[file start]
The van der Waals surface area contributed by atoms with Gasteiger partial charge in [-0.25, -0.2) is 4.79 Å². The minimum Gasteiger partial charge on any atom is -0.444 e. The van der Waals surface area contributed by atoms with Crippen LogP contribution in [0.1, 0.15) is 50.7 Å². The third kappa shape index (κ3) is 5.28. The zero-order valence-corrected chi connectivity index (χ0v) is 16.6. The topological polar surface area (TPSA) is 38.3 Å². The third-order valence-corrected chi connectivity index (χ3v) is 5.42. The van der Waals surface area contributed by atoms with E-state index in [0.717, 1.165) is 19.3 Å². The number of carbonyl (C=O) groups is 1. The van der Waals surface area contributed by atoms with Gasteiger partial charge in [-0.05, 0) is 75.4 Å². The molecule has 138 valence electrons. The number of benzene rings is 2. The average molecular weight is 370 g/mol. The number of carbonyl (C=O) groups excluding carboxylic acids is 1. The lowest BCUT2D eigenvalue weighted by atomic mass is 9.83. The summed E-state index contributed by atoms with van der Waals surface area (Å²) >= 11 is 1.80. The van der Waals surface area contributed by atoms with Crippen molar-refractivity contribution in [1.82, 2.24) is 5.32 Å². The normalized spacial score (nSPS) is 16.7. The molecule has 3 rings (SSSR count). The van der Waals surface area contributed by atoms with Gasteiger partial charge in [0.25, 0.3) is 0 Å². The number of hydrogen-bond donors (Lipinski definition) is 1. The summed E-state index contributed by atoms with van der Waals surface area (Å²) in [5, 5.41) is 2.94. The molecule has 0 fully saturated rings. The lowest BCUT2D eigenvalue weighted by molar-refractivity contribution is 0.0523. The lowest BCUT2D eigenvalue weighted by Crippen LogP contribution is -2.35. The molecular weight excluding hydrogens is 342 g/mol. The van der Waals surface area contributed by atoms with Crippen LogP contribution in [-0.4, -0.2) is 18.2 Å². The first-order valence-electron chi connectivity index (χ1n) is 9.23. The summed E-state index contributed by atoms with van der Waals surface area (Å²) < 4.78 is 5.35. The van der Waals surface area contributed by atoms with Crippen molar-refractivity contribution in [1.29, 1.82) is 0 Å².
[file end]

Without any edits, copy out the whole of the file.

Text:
The van der Waals surface area contributed by atoms with Gasteiger partial charge in [-0.25, -0.2) is 4.79 Å². The minimum Gasteiger partial charge on any atom is -0.444 e. The van der Waals surface area contributed by atoms with Crippen LogP contribution in [0.1, 0.15) is 50.7 Å². The third kappa shape index (κ3) is 5.28. The zero-order valence-corrected chi connectivity index (χ0v) is 16.6. The topological polar surface area (TPSA) is 38.3 Å². The third-order valence-corrected chi connectivity index (χ3v) is 5.42. The van der Waals surface area contributed by atoms with E-state index in [0.717, 1.165) is 19.3 Å². The number of carbonyl (C=O) groups is 1. The van der Waals surface area contributed by atoms with Gasteiger partial charge in [-0.05, 0) is 75.4 Å². The molecule has 138 valence electrons. The number of benzene rings is 2. The average molecular weight is 370 g/mol. The number of carbonyl (C=O) groups excluding carboxylic acids is 1. The lowest BCUT2D eigenvalue weighted by atomic mass is 9.83. The summed E-state index contributed by atoms with van der Waals surface area (Å²) >= 11 is 1.80. The van der Waals surface area contributed by atoms with Crippen molar-refractivity contribution in [1.82, 2.24) is 5.32 Å². The normalized spacial score (nSPS) is 16.7. The molecule has 3 rings (SSSR count). The van der Waals surface area contributed by atoms with Gasteiger partial charge in [0.25, 0.3) is 0 Å². The number of hydrogen-bond donors (Lipinski definition) is 1. The summed E-state index contributed by atoms with van der Waals surface area (Å²) in [5, 5.41) is 2.94. The molecule has 0 fully saturated rings. The lowest BCUT2D eigenvalue weighted by molar-refractivity contribution is 0.0523. The lowest BCUT2D eigenvalue weighted by Crippen LogP contribution is -2.35. The molecular weight excluding hydrogens is 342 g/mol. The van der Waals surface area contributed by atoms with Crippen LogP contribution in [-0.4, -0.2) is 18.2 Å². The first-order valence-electron chi connectivity index (χ1n) is 9.23. The summed E-state index contributed by atoms with van der Waals surface area (Å²) < 4.78 is 5.35. The van der Waals surface area contributed by atoms with Crippen molar-refractivity contribution in [1.29, 1.82) is 0 Å².